The Ghostbusters Ruling: A House is Declared Legally Haunted

The legally haunted house at the center of the Ghostbusters Ruling: 1 LaVeta Place in Nyack, New York. Photo: housebeautiful.com

In the New York Supreme Court case of Stambovsky v. Ackley, a house was legally declared haunted. It has since been dubbed the Ghostbusters Ruling.

The Story of the Ghostbusters Ruling

The front entrance to the Ghostbusters Ruling house. Photo: housebeautiful.com

Stambovsky v. Ackley was a 1991 legal case heard by the New York Supreme Court, Appellate Division, in which the court ruled that a home in Nyack, New York was legally haunted.

The case involved a home that was owned by Helen Ackley, who had previously informed potential buyers that the house was haunted by ghosts.

Helen Ackley, had promoted the haunted reputation of her home in several ways. According to court records, Ackley had told several people that her home was haunted by ghosts, and had even gone so far as to give tours of the home to visitors, highlighting what she claimed were ghostly manifestations.

According to her statements and the information reported in the media, some examples of the alleged paranormal activity at the property include:

Ghostly apparitions: Ackley claimed to have seen ghostly figures in the house, including a “Lady in White” and a “Man in Gray.”

Strange noises: Ackley reported hearing unexplained noises, such as knocking, banging, and footsteps, throughout the house.

Moving objects: Ackley claimed that objects in the house would move on their own, including furniture and household items.

Ghostly touch: Ackley claimed that she and others had been touched by ghostly hands.

Additionally, Ackley had given several interviews to local newspapers and magazines in which she discussed the supposed haunting of her home, and had even written and self-published a book about the ghosts she claimed to have encountered in the house.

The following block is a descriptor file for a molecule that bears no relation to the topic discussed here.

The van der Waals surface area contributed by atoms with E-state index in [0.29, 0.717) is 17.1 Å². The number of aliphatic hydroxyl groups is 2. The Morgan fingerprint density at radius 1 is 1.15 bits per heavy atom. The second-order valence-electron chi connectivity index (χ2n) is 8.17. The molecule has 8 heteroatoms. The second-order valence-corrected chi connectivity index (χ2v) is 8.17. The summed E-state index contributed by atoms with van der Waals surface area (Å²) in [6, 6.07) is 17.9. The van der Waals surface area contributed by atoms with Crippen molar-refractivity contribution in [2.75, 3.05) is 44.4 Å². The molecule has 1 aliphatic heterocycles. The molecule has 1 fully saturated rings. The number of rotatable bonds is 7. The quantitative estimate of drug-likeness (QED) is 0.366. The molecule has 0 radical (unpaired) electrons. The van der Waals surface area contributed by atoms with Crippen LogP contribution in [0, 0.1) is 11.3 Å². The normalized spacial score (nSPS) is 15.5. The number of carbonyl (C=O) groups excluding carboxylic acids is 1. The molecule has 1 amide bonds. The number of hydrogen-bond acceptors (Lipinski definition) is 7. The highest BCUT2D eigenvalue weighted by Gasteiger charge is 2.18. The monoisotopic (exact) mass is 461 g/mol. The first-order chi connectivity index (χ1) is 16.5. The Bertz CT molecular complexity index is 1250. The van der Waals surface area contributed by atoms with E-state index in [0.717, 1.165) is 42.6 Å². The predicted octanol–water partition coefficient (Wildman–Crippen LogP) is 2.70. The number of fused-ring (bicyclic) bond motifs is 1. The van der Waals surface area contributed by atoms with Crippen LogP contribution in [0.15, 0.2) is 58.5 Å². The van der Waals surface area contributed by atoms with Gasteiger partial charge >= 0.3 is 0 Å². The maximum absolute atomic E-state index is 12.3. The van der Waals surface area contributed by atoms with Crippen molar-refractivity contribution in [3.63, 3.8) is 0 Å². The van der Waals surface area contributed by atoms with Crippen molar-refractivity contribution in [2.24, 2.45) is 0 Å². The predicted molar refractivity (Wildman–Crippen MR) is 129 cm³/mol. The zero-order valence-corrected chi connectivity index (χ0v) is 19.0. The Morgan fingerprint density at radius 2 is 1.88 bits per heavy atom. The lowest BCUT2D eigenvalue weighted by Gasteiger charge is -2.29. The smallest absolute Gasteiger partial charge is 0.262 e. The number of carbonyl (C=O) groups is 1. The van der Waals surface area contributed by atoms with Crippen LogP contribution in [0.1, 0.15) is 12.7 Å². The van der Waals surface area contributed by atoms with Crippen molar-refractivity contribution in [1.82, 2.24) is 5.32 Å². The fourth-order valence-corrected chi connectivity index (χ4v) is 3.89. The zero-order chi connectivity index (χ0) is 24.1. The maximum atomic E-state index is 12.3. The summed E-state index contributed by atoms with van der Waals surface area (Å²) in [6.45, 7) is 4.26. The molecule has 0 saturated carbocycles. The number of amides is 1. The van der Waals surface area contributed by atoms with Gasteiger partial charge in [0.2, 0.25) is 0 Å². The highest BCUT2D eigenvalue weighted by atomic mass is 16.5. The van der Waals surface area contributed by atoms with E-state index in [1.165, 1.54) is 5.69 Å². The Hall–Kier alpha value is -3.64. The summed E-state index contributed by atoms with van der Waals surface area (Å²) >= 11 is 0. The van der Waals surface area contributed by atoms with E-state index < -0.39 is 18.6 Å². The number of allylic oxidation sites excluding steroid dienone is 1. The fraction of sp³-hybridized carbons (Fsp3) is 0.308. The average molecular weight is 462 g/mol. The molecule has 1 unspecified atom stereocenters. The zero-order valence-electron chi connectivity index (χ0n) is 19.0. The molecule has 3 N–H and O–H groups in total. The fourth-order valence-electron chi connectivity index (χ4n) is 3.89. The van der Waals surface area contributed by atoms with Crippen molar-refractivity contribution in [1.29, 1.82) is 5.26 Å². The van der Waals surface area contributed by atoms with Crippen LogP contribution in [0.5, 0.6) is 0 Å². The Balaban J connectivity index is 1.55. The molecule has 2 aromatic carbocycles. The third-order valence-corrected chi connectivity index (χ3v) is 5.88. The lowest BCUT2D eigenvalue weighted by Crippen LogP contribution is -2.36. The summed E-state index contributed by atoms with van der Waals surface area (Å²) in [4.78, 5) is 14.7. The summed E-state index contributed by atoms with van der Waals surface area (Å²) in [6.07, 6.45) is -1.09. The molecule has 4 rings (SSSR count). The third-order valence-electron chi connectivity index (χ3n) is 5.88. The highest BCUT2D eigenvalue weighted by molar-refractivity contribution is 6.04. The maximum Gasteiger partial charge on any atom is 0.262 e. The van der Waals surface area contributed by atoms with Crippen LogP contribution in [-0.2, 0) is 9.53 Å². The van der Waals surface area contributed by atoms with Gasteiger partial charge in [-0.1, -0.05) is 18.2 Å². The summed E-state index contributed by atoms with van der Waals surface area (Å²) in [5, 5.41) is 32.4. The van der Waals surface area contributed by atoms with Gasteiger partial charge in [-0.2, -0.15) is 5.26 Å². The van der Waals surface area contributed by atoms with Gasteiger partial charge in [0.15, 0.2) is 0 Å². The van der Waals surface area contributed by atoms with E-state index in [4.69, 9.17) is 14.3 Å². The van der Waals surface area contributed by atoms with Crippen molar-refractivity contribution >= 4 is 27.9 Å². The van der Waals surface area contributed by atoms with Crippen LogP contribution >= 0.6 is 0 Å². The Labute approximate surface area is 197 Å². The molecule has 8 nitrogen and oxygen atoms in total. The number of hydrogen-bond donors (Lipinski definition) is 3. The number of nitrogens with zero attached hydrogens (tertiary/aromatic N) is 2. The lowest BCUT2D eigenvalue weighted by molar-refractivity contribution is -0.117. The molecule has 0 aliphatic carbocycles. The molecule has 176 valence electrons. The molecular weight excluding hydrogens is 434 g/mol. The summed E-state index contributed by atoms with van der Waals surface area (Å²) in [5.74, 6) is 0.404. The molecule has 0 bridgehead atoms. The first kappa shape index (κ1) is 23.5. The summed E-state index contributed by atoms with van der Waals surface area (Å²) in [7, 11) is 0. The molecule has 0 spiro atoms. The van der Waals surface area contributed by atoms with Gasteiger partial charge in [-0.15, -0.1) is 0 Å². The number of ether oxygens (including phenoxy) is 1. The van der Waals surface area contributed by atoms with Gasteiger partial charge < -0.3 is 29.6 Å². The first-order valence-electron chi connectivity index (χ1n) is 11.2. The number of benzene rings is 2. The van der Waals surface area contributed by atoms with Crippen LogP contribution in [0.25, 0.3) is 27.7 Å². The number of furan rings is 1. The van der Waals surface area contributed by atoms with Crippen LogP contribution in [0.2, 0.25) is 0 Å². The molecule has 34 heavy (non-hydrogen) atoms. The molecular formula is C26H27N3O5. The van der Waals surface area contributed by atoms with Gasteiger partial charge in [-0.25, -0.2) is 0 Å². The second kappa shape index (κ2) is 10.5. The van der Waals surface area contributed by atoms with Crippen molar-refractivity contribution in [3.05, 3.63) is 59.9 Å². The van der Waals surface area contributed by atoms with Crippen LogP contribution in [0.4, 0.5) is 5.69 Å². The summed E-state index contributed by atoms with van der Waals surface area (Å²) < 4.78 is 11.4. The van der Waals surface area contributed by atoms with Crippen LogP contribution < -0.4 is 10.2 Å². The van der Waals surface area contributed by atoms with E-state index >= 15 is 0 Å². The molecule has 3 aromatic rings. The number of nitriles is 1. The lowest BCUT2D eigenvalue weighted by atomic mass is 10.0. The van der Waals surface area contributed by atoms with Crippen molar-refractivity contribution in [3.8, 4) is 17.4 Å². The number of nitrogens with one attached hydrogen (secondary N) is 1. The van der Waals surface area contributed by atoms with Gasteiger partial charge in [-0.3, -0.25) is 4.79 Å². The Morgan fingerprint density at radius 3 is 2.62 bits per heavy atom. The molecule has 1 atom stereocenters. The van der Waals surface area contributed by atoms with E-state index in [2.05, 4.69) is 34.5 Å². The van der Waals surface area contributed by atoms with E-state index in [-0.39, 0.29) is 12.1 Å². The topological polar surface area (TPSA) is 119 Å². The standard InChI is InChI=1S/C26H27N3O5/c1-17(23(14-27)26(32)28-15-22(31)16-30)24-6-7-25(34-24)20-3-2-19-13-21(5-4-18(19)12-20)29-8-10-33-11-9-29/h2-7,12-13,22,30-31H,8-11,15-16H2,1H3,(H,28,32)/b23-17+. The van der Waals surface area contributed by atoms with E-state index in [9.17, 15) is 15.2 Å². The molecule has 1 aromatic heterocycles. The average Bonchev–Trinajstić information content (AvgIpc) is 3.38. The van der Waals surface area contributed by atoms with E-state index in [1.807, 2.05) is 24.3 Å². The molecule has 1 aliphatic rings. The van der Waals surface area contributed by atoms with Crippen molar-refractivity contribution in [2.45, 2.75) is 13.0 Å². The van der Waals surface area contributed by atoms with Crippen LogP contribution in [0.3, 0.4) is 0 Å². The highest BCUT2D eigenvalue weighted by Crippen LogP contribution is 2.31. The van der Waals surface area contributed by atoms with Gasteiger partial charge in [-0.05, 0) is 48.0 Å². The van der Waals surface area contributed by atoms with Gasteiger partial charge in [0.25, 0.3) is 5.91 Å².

These promotions led to the property being known as a “Haunted House” in the local community and across the country.

It is not specified in the court records of the case of Stambovsky v. Ackley whether or not Jeffrey Stambovsky believed the house was truly haunted or if he purchased it with that belief.

What is specified is that he purchased the house with knowledge of the supposed haunting, and later filed a lawsuit seeking to rescind the contract of sale, arguing that the seller had failed to disclose a defect in the property.

The court ultimately ruled in favor of the plaintiff, stating that the seller had “created a public nuisance” by promoting the haunted reputation of the house, and that this had affected the value of the property. The court also ruled that the home’s haunted reputation was a “unique defect” that made the home “unmarketable.”

This case is notable as it is one of the few instances of a legal ruling regarding a haunted house and is sometimes cited as a precedent in discussions of property law and real estate.

A video detailing the Ghostbusters Ruling

Other Legal Cases Similar to the Ghostbusters Ruling

While the case of Stambovsky v. Ackley is one of the few instances of a legal ruling regarding a haunted house, there have been other cases where the issue of a supposed haunted property has been brought up in court. However, these cases are relatively rare, and the issue is not typically handled by the legal system.

For example, in some cases, tenants have filed lawsuits against landlords for failing to disclose a supposed haunting, and in other cases, buyers have sought to back out of real estate transactions because of a supposed haunting. But, these cases are very rare and difficult to prove as the issue of haunted houses is often not taken seriously by the courts.

It’s also worth noting that claims of a property being haunted are not considered a legally-recognized defect, and it is not a requirement for a seller to disclose such information. It’s not a common matter that is handled by the legal system and a court ruling in favor of the plaintiff would be difficult to achieve.

Have you ever lived in a haunted house? Tell us about it in the comments!

If you enjoyed this article you may also be interested in what it means if you see a white figure in your home or the story of the ghosts of the General Wayne Inn.

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